Adding fuel to the fire was last week’s warning by African National Congress chairman Gwede Mantashe that “you shouldn’t own more than 25,000 acres of land and if you own more, it should be taken without compensation.”
A record number of white South African farmers have already put their land on sale as the country’s ruling African National Congress (ANC) party considers altering the country’s constitution to allow land to be expropriated without compensation, according to The Sunday Express.
The newspaper cited Omri van Zyl, head of Agri SA, the South African Agricultural Industry Association, as saying that “the mood among our members is very solemn.”
They are confused about the lack of any apparent strategy from the government and many are panicking. So many farms are up for sale, more than we’ve ever had, but no one is buying,” he underlined.
Zyl’s remarks came after South Africa’s President Cyril Ramaphosa said in early August that the ANC party is pushing ahead with plans to allow land expropriation without compensation.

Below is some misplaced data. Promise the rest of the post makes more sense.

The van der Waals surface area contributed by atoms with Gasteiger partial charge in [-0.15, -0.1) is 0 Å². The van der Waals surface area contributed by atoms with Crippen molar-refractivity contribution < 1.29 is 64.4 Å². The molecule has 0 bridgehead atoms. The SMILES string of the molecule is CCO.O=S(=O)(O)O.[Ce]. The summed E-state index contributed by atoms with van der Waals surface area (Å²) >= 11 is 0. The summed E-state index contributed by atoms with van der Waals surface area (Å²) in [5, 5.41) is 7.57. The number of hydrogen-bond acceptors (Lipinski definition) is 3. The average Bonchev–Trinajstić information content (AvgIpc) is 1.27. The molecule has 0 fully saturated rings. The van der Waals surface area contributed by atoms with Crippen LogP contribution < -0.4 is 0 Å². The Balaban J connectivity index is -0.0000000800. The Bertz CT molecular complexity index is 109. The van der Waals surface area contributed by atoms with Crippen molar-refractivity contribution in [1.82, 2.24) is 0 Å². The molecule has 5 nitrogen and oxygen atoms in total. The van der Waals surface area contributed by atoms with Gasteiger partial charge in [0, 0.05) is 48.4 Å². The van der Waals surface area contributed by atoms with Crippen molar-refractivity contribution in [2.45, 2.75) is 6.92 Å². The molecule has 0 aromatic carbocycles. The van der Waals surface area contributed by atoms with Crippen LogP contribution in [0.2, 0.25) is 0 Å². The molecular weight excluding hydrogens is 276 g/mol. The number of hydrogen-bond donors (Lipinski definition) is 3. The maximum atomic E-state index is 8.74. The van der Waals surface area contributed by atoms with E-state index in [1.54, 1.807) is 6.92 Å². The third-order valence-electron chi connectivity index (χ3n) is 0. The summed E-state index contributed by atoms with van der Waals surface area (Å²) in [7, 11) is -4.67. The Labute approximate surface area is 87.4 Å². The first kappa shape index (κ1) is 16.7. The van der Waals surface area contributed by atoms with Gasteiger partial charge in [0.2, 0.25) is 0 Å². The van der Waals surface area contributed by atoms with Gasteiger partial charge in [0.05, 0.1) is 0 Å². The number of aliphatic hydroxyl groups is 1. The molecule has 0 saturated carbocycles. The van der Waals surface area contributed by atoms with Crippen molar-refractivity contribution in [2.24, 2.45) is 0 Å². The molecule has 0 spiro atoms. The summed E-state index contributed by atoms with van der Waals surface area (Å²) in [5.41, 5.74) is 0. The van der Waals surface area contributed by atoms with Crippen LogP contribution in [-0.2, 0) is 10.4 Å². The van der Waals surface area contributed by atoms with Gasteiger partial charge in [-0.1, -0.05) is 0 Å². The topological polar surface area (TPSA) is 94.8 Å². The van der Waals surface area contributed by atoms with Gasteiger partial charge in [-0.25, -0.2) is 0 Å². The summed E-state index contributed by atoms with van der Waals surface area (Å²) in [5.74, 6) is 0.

He added that the ANC will “finalize a proposed amendment” to the constitution in a measure which he described as “critically important” to the country’s economy.
Although South Africa passed a law allowing land expropriation in 2016, Ramaphosa insisted that the constitution should be “more explicit” on the matter.
In March, South Africa’s parliament passed a motion initiated by the left-wing party Economic Freedom Fighters (EFF) that could lead to the seizure of land from white farmers without any financial recompense.
The ANC supported the motion but amended it, with Ramaphosa pledging to speed up the transfer of land from white to black owners.
In South Africa, 73 percent of agricultural estates still belong to white South Africans, who make up 10 percent of the country’s population.